By Theorem 3, the sparse ensemble moment-based estimator consistently selects the active set for the regression causal effect, and is asymptotically equally accurate as the oracle estimator. A simulation study (see simulation study 1 of Supplementary Material) showed that in the finite-sample level, it consistently outperforms the ordinary ensemble moment-based estimator when the sparsity assumption (12) holds. This differs from the commonly observed phenomenon in variable selection, where sparse estimators are always suboptimal to their ordinary counterparts in terms of larger finite-sample bias. However, it is reasonable in the sufficient dimension reduction scenario, as the estimation accuracy is not measured for the coefficients of individual covariates in the active set, but rather for the entire central mean subspace, which would be improved if the estimation error associated with the irrelative covariates is wiped out.

The sparse ensemble moment-based estimator inherits the advantage that it avoids fitting the individual outcome regressions. This is shared by the variable selection procedure in Tian et al. [6], not by the others mentioned in § 1.

5 Estimation of the regression causal effect

Equation (9) suggests estimating the regression causal effect by equivalently estimating E(YΔ|X), for which we can use YˆΔ as the response and the reduced covariates from the central causal effect subspace in place of X. When the central causal effect subspace is zero-dimensional, this amounts to averaging YˆΔ, which coincides with the conventional inverse probability weighting strategy to estimate the average causal effect. In general, the use of the reduced covariates and YˆΔ makes data visualization possible, based on which researchers can adopt suitable parametric or nonparametric models. In either case, the reduced dimensionality of the covariates also enhances the accuracy in model fitting. Thus, our procedure is advantageous to that in Abrevaya et al. [7] mentioned in § 1, which models the regression causal effect nonparametrically using YˆΔ as the response and suffers from the curse of dimensionality.

As an illustration, we next use local linear regression to estimate the regression causal effect. Based on the scatter plot of the reduced covariates and this estimate, one may also adopt appropriate parametric models to further improve the estimation. Following Step 4 in § 4, we have

Step 5. For any xΩ(X), estimate E(ΔY|X=x) by ax, which, together with bxRd, minimizes

(15)s(x)=En[{YˆΔaxbxT(βˆSTXβˆSTx)}2K(βˆSTXβˆSTx)].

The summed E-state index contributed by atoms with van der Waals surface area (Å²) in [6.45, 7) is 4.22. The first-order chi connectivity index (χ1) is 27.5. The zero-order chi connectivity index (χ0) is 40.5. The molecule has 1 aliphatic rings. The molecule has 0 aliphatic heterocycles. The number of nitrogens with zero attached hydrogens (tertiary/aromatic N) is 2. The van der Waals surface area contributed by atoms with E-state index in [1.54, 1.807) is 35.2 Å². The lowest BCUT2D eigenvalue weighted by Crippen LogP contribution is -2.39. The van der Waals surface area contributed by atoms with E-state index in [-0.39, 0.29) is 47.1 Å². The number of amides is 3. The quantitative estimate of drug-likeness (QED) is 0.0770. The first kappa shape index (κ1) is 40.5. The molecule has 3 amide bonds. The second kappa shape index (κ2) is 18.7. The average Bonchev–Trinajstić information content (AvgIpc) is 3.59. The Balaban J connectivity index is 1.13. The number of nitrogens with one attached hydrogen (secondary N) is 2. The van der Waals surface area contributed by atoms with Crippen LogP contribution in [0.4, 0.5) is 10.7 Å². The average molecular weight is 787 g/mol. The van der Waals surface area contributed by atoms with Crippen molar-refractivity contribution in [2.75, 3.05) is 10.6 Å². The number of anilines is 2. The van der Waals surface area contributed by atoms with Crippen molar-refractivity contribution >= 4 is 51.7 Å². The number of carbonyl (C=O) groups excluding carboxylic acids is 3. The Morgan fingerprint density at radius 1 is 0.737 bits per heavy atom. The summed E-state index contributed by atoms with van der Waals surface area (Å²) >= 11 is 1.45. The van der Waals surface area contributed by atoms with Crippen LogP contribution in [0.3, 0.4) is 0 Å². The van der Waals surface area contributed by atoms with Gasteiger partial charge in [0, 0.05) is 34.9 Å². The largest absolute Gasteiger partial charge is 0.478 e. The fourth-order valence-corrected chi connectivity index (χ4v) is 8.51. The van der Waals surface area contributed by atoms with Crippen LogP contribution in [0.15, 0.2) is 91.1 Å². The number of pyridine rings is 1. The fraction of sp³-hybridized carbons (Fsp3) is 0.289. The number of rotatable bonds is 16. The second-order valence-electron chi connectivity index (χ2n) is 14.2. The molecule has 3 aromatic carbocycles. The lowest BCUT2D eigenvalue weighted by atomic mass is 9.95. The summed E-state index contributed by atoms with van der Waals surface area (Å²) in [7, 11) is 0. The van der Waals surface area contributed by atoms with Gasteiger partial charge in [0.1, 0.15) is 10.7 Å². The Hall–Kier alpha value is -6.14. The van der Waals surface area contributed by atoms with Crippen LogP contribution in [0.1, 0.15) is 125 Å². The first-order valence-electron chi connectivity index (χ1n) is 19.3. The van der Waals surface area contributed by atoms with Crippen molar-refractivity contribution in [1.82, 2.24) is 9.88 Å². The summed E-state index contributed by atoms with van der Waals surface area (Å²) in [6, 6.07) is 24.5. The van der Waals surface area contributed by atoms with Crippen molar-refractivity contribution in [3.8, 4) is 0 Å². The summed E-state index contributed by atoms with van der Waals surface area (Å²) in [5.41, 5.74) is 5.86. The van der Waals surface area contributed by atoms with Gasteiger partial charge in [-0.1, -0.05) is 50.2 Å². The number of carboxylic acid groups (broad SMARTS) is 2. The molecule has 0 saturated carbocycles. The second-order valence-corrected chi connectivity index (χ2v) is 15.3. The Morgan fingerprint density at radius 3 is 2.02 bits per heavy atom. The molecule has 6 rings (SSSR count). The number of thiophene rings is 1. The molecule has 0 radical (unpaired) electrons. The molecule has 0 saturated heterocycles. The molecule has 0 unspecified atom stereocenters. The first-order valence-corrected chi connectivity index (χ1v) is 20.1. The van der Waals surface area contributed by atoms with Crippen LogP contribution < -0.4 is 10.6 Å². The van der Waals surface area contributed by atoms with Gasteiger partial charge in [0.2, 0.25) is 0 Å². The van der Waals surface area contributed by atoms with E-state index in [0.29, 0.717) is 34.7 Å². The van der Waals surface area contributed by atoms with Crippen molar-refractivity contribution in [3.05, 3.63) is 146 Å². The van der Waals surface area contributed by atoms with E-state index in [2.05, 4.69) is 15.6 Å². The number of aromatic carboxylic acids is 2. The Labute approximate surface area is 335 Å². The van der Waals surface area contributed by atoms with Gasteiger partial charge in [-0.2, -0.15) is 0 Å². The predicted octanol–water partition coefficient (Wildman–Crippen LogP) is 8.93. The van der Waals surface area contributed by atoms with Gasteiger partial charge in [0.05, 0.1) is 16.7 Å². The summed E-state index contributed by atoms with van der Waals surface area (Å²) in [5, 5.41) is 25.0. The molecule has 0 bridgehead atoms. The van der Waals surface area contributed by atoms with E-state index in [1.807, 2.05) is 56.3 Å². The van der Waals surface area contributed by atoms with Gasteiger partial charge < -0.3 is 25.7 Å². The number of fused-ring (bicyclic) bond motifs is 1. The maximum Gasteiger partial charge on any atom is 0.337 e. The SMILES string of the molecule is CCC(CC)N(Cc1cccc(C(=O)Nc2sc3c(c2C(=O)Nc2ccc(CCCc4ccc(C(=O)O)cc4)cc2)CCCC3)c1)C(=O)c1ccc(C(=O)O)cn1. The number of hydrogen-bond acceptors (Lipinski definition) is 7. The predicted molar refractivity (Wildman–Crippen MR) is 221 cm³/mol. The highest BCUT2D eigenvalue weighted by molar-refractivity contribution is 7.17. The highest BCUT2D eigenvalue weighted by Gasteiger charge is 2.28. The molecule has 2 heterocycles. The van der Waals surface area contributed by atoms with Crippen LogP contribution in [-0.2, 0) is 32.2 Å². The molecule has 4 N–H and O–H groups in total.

Here, K(·) is a kernel density function with bandwidth . The sparse ensemble moment-based estimator S(βˆS) is used instead of the ordinary S(βˆ), for its superiority to the latter. The minimization of (15) can be easily implemented by a weighted least-squares algorithm; see Xia et al. [17] for more detail.

In the literature, a common strategy to estimate the regression causal effect is to treat it as the difference between the individual outcome regression functions, and estimate the latter within each treatment group. Unfortunately, this strategy can not be parallelized if we use the reduced covariates from the central causal effect subspace in place of X. The reason is that these reduced covariates may not be sufficient to predict the individual outcomes, so the un-confoundedness assumption (1) would fail and the individual outcome regression would not be estimable by the observed data. For example, in Model (2) where SE(ΔY|X) is trivial, the un-confoundedness assumption would reduce to the marginal independence between Yt and T, which is fully unspecified.

6 Detecting heterogeneous causal effect

Based on the asymptotic normality result in Theorem 2, all the aforementioned order-determination methods in § 2 can be applied to detect whether the central casual effect subspace is zero dimensional, which corresponds to a homogeneous regression causal effect. As an example, we employ the hypothesis testing procedure proposed in Bura and Yang [21].

The test is based on the observation that when SE(ΔY|X) is zero dimensional, the matrix parameter (vOLS,MpHd) is also zero, so that the singular values of its estimate (vˆOLS,MˆpHd), denoted by λˆ1,,λˆp, are asymptotically negligible. A direct application of Bura and Yang [21] on Theorem 2 implies that, under this null hypothesis,

(16)ni=1pλˆi2i=1r(p)ωiχi2

in distribution, where r(p)=p(p+3)/2 is the rank of the matrix ΓΛΓ, ω1,,ωr(p) are the corresponding positive eigenvalues, and χi2’s denote the independent random variables that follow the chi-squared distribution with one degree of freedom. Under the alternative hypothesis that d is nonzero, the test statistic in (16) is stochastically larger and diverging to infinity in probability. Thus, for a pre-specified significance level α, we reject the null hypothesis, i. e. a homogeneous regression causal effect, if ni=1pλˆi2 exceeds the correspondingly critical value, and the power of the test converges to one.